One Impossible Thing

Running Down a Dream

By Alice Schenk

In last month’s issue of IDAHO magazine, Alice Schenk described her 2012 solo run of the Sawtooth Relay. This month, she recounts repeating the feat in 2013.

June 8, 2013

In the heart of Idaho there is a race that draws 310 teams and allows five solo athletes to pay good money to participate. For a second consecutive year, some deep, fierce, unknown spirit inside me draws me to it: the Sawtooth Relay, 62.7 miles from Stanley to Ketchum. I regard it as the final exam of my 2013 spring run semester, and I’m hoping for a personal record-breaking time. I’ve packed a ton of inspiration into my heart for this journey: songs, poems, quotes, and sayings. There will be no portable media player for me to pass the time. Memorizing inspiration is what got me through my longest training runs, because I know I can’t get by on muscle alone. I’m strong and lean on the outside—except for one serious problem.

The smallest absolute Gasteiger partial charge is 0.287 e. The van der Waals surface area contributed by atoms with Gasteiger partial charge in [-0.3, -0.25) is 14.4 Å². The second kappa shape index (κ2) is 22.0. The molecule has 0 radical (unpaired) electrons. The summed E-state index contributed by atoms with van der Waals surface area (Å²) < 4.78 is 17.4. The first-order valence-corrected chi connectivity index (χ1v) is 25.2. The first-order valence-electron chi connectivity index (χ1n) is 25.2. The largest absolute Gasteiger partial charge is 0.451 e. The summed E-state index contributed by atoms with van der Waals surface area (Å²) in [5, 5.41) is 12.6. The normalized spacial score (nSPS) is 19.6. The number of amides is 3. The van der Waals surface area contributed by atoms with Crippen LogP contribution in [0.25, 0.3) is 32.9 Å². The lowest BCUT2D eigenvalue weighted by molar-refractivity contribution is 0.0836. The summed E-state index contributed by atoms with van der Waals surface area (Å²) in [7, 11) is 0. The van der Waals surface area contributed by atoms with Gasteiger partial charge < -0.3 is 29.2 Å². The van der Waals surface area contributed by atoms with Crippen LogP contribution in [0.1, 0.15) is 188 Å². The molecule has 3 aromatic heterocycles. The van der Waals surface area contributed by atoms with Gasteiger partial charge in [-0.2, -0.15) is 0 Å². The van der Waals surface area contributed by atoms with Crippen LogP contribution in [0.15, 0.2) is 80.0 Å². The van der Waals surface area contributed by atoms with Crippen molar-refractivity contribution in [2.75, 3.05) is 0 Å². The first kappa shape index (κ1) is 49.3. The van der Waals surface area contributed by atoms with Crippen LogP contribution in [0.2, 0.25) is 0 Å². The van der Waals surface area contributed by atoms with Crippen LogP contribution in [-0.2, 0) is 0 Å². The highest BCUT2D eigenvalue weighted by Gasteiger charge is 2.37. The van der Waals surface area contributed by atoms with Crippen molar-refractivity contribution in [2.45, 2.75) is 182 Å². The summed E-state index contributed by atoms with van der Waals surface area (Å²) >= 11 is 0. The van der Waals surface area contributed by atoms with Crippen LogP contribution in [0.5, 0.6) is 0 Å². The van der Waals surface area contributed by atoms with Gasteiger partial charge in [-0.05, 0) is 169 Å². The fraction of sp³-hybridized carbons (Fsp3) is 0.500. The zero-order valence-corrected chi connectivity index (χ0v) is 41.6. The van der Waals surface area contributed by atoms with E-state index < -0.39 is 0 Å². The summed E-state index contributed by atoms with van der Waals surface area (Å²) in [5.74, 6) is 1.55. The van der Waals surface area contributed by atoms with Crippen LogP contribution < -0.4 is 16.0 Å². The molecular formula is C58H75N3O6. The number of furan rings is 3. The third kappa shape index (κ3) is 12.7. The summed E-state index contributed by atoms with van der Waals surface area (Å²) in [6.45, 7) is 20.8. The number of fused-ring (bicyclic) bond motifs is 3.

My daughter Megan once said, in another context, “If there is a sliver of hope, small though it may be . . .” That’s what I’m doing, hoping, because my foot may not allow me to finish this race. After a fairly fast marathon three weeks earlier, in which I qualified for the 2014 Boston Marathon with a time of 3:48, I ran a thirty-one-miler less than a week later, a seven-miler the next day, and then silly me took to the mountains, running 7.25 miles up and the same distance down. That was eight days before the Sawtooth Relay was to begin. I never would have allowed an athlete I was coaching to overtrain in that manner, so I’ve no clue why I let myself do it. Actually, I have to admit: it was pure lack of wisdom. Now I had incurred a dislocated toe and a swollen foot pad with accompanying pain from what I thought was Morton’s neuroma. It hurt to walk, much less run. Yet I knew that regardless of whether I finished the race, I wanted to participate. I was lighter than I had been in a long time, which I thought ought to help the bear get over the mountain.

The day I left for Stanley, an article in the Twin Falls Times-News featured Kodey Rosen, who had won a national “body transformation” contest. I smiled at the thought of what he had said: “I told everyone I was going to make the impossible possible.”

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